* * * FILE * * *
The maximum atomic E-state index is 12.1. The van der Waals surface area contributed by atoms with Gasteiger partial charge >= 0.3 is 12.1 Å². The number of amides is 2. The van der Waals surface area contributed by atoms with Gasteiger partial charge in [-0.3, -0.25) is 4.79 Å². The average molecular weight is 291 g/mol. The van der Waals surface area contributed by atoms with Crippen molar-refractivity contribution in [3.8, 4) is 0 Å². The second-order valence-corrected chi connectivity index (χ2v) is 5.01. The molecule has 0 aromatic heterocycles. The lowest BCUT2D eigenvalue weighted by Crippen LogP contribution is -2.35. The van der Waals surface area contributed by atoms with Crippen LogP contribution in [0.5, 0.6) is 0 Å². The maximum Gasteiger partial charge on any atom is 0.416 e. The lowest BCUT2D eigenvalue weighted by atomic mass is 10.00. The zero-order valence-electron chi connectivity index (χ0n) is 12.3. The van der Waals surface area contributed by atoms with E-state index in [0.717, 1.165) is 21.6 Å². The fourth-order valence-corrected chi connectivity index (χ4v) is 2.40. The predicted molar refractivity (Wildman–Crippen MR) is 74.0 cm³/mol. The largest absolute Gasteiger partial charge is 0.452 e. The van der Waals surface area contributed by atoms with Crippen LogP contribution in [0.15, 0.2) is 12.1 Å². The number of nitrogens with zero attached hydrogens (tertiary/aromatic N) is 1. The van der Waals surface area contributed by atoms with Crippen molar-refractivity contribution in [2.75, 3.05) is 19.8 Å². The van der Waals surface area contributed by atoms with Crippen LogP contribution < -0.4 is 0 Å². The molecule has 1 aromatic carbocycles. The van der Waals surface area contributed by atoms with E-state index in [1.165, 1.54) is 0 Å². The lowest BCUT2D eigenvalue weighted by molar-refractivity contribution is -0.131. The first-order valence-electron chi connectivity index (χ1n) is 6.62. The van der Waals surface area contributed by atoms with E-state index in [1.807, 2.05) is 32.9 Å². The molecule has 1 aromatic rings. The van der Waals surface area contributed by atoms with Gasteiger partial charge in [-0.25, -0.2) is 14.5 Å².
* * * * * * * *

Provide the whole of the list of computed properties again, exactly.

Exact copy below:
The maximum atomic E-state index is 12.1. The van der Waals surface area contributed by atoms with Gasteiger partial charge >= 0.3 is 12.1 Å². The number of amides is 2. The van der Waals surface area contributed by atoms with Gasteiger partial charge in [-0.3, -0.25) is 4.79 Å². The average molecular weight is 291 g/mol. The van der Waals surface area contributed by atoms with Crippen molar-refractivity contribution in [3.8, 4) is 0 Å². The second-order valence-corrected chi connectivity index (χ2v) is 5.01. The molecule has 0 aromatic heterocycles. The lowest BCUT2D eigenvalue weighted by Crippen LogP contribution is -2.35. The van der Waals surface area contributed by atoms with Crippen LogP contribution in [0.5, 0.6) is 0 Å². The maximum Gasteiger partial charge on any atom is 0.416 e. The lowest BCUT2D eigenvalue weighted by atomic mass is 10.00. The zero-order valence-electron chi connectivity index (χ0n) is 12.3. The van der Waals surface area contributed by atoms with E-state index in [0.717, 1.165) is 21.6 Å². The fourth-order valence-corrected chi connectivity index (χ4v) is 2.40. The predicted molar refractivity (Wildman–Crippen MR) is 74.0 cm³/mol. The largest absolute Gasteiger partial charge is 0.452 e. The van der Waals surface area contributed by atoms with Crippen LogP contribution in [0.15, 0.2) is 12.1 Å². The number of nitrogens with zero attached hydrogens (tertiary/aromatic N) is 1. The van der Waals surface area contributed by atoms with Crippen molar-refractivity contribution in [2.75, 3.05) is 19.8 Å². The van der Waals surface area contributed by atoms with Crippen LogP contribution < -0.4 is 0 Å². The molecule has 1 aromatic carbocycles. The van der Waals surface area contributed by atoms with E-state index in [1.165, 1.54) is 0 Å². The lowest BCUT2D eigenvalue weighted by molar-refractivity contribution is -0.131. The first-order valence-electron chi connectivity index (χ1n) is 6.62. The van der Waals surface area contributed by atoms with E-state index in [1.807, 2.05) is 32.9 Å². The molecule has 1 aromatic rings. The van der Waals surface area contributed by atoms with Gasteiger partial charge in [-0.25, -0.2) is 14.5 Å².